Genetically Modified Plants

Assessing Safety and Managing Risk


  • Roger Hull, John Innes Center, Norwich, UK
  • G. Tzotzos, United Nations Industrial Development Organization (UNIDO), Austria
  • Graham Head, Monsanto LLC, St. Louis, MO, USA

A transgenic organism is a plant, animal, bacterium, or other living organism that has had a foreign gene added to it by means of genetic engineering. Transgenic plants can arise by natural movement of genes between species, by cross-pollination based hybridization between different plant species (which is a common event in flowering plant evolution), or by laboratory manipulations by artificial insertion of genes from another species. Methods used in traditional breeding that generate transgenic plants by non-recombinant methods are widely familiar to professional plant scientists, and serve important roles in securing a sustainable future for agriculture by protecting crops from pest and helping land and water to be used more efficiently.There is worldwide interest in the biosafety issues related to transgenic crops because of issues such as increased pesticide use, increased crop and weed resistance to pesticides, gene flow to related plant species, negative effects on nontarget organisms, and reduced crop and ecosystem diversity. This book is intended to provide the basic information for a wide range of people involved in the release of transgenic crops. These will include scientists and researchers in the initial stage of developing transgenic products, industrialists, and decision makers. It will be of particular interest to plant scientists taking up biotechnological approaches to agricultural improvement for developing nations.
View full description


plant scientists studying genetically modified crops; agricultural engineers; agronomists; researchers; industrialists; lawyers; students; regulators


Book information

  • Published: July 2009
  • ISBN: 978-0-12-374106-6


"Overall, the authors have done a highly commendable job of compiling, organizing, and explaining in clear, unbiased language what is involved in getting a GM product through the current national and international regulatory schemes."     -- Professor Kent J. Bradford, Seed Biotechnology Center, University of California, Davis, CA, USA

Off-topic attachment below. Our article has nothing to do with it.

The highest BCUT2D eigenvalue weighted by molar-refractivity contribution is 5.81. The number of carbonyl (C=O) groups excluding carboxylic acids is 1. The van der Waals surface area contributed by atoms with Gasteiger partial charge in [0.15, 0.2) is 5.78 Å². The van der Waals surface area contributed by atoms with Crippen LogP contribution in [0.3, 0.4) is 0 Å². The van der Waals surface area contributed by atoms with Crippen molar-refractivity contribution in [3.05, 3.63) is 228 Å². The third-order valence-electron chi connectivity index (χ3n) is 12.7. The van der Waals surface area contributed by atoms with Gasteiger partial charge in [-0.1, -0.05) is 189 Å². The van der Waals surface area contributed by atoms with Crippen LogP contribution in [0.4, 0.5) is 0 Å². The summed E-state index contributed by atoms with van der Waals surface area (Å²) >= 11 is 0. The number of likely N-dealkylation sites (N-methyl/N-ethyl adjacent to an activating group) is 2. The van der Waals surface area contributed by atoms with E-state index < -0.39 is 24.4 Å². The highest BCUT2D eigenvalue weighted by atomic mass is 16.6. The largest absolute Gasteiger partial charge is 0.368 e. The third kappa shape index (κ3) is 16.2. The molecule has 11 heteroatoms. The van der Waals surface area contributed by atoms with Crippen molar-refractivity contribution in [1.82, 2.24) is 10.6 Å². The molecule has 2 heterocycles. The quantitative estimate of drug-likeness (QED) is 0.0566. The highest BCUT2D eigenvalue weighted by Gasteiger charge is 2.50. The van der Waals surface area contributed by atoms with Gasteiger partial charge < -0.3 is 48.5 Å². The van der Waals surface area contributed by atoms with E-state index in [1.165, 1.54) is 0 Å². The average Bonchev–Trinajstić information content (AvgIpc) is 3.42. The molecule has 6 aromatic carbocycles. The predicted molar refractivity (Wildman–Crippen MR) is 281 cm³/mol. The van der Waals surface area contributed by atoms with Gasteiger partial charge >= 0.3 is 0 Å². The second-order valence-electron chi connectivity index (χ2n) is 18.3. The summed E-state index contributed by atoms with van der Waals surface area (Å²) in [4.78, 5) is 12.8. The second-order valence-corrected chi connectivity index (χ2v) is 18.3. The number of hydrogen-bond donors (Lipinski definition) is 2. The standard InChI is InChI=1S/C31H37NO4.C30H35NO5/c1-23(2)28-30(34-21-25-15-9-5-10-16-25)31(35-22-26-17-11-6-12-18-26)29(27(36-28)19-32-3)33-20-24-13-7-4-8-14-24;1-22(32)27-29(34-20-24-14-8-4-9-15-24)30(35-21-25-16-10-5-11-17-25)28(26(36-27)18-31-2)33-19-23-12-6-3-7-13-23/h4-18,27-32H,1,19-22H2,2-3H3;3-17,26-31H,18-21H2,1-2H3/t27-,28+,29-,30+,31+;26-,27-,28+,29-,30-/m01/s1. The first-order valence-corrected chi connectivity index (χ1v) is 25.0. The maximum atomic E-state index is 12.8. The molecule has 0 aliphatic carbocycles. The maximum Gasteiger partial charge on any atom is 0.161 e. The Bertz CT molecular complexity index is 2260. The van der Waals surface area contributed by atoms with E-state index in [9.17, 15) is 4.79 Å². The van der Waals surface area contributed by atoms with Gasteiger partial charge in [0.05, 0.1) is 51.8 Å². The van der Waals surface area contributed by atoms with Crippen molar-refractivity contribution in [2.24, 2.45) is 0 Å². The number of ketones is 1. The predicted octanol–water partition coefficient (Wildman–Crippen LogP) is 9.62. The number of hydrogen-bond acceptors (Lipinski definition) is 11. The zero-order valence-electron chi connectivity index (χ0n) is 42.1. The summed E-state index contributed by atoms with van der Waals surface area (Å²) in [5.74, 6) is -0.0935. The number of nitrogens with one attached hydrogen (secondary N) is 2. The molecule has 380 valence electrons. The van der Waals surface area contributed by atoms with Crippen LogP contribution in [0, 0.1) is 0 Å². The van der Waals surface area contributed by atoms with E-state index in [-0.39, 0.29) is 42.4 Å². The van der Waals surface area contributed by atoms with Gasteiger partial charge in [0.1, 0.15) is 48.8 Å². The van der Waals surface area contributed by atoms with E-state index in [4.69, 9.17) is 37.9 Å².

Table of Contents

Chapter 1. INTRODUCTIONConventional ApproachImprovementEffectsRisk Assessment MethodologiesTechnologyChapter 2. RISK SOURCE CHARACTERISATIONProperties of donor organism Properties of recipient organismDNASelectable MarkersChapter 3. EXPOSURE ASSESSMENTRelease sites PerformanceBiological Properties Impact on Human HealthImpact on AnimalsImpact on the EnvironmentCase StudiesChapter 4. RISK ASSESSMENT & RISK MANAGEMENT ? HUMAN HEALTHAllergiesUnintentional Toxins Resistance of Microbes to AntibioticsMitigation and Containment ApproachesCase StudiesChapter 5. RISK ASSESSMENT & RISK MANAGEMENT ? ENVIRONMENTAgricultural Environment Peri-agricultural and ?natural? environmentSpread of Transgenes to non-GM cropsGene Flow to Weeds and Feral Crop SpeciesImpact on Biodiversity of Crop Species and Wild Flora and Fauna Generation of ?Superweeds?Case StudiesStewardship ProceduresCo-existence of GM and non-GM cropsTesting for GM Modifying Agronomic PracticesChapter 6. REGULATORY SYSTEMSCurrent framework of GM regulation International Conventions and Agreements Major Regulatory SystemsMajor Sources of Information.Chapter 7 THE POLITICS OF GM TECHNOLOGYDevelopment of Regulation of GM CropsRisk Perception Understanding the Scientific ProcessBioethical Aspects Roles of NGOs, the media and industry. Chapter 8 THE FUTURE OF GM TECHNOLOGYThe Future of GM Products Technology Evolution of Regulatory Structures AppendicesFurther Reading ListUseful Internet Sites